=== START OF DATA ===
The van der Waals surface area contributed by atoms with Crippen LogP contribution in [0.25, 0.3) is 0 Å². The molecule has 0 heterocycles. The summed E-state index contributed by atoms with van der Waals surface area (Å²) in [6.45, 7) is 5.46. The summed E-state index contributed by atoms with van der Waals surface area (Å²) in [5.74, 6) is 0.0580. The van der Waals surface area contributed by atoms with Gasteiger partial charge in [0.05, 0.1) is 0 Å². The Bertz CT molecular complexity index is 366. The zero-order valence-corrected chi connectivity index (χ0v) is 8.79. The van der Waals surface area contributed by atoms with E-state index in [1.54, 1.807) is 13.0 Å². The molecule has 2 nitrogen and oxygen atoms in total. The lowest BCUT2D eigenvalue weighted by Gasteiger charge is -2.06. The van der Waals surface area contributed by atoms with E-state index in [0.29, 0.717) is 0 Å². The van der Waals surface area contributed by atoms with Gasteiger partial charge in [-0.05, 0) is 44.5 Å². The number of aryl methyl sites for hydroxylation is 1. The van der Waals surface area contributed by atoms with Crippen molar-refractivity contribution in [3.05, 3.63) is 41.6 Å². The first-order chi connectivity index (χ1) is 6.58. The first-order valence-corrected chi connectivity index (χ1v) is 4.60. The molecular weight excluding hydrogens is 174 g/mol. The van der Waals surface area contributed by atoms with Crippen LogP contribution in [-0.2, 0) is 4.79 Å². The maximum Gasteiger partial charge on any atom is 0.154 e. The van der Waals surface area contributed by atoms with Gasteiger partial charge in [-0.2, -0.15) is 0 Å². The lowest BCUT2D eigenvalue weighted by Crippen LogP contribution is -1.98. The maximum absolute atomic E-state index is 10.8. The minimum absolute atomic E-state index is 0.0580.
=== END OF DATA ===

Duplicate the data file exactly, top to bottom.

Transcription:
The van der Waals surface area contributed by atoms with Crippen LogP contribution in [0.25, 0.3) is 0 Å². The molecule has 0 heterocycles. The summed E-state index contributed by atoms with van der Waals surface area (Å²) in [6.45, 7) is 5.46. The summed E-state index contributed by atoms with van der Waals surface area (Å²) in [5.74, 6) is 0.0580. The van der Waals surface area contributed by atoms with Gasteiger partial charge in [0.05, 0.1) is 0 Å². The Bertz CT molecular complexity index is 366. The zero-order valence-corrected chi connectivity index (χ0v) is 8.79. The van der Waals surface area contributed by atoms with E-state index in [1.54, 1.807) is 13.0 Å². The molecule has 2 nitrogen and oxygen atoms in total. The lowest BCUT2D eigenvalue weighted by Gasteiger charge is -2.06. The van der Waals surface area contributed by atoms with E-state index in [0.29, 0.717) is 0 Å². The van der Waals surface area contributed by atoms with Gasteiger partial charge in [-0.05, 0) is 44.5 Å². The number of aryl methyl sites for hydroxylation is 1. The van der Waals surface area contributed by atoms with Crippen molar-refractivity contribution in [3.05, 3.63) is 41.6 Å². The first-order chi connectivity index (χ1) is 6.58. The first-order valence-corrected chi connectivity index (χ1v) is 4.60. The molecular weight excluding hydrogens is 174 g/mol. The van der Waals surface area contributed by atoms with Crippen LogP contribution in [-0.2, 0) is 4.79 Å². The maximum Gasteiger partial charge on any atom is 0.154 e. The van der Waals surface area contributed by atoms with Gasteiger partial charge in [-0.2, -0.15) is 0 Å². The lowest BCUT2D eigenvalue weighted by Crippen LogP contribution is -1.98. The maximum absolute atomic E-state index is 10.8. The minimum absolute atomic E-state index is 0.0580.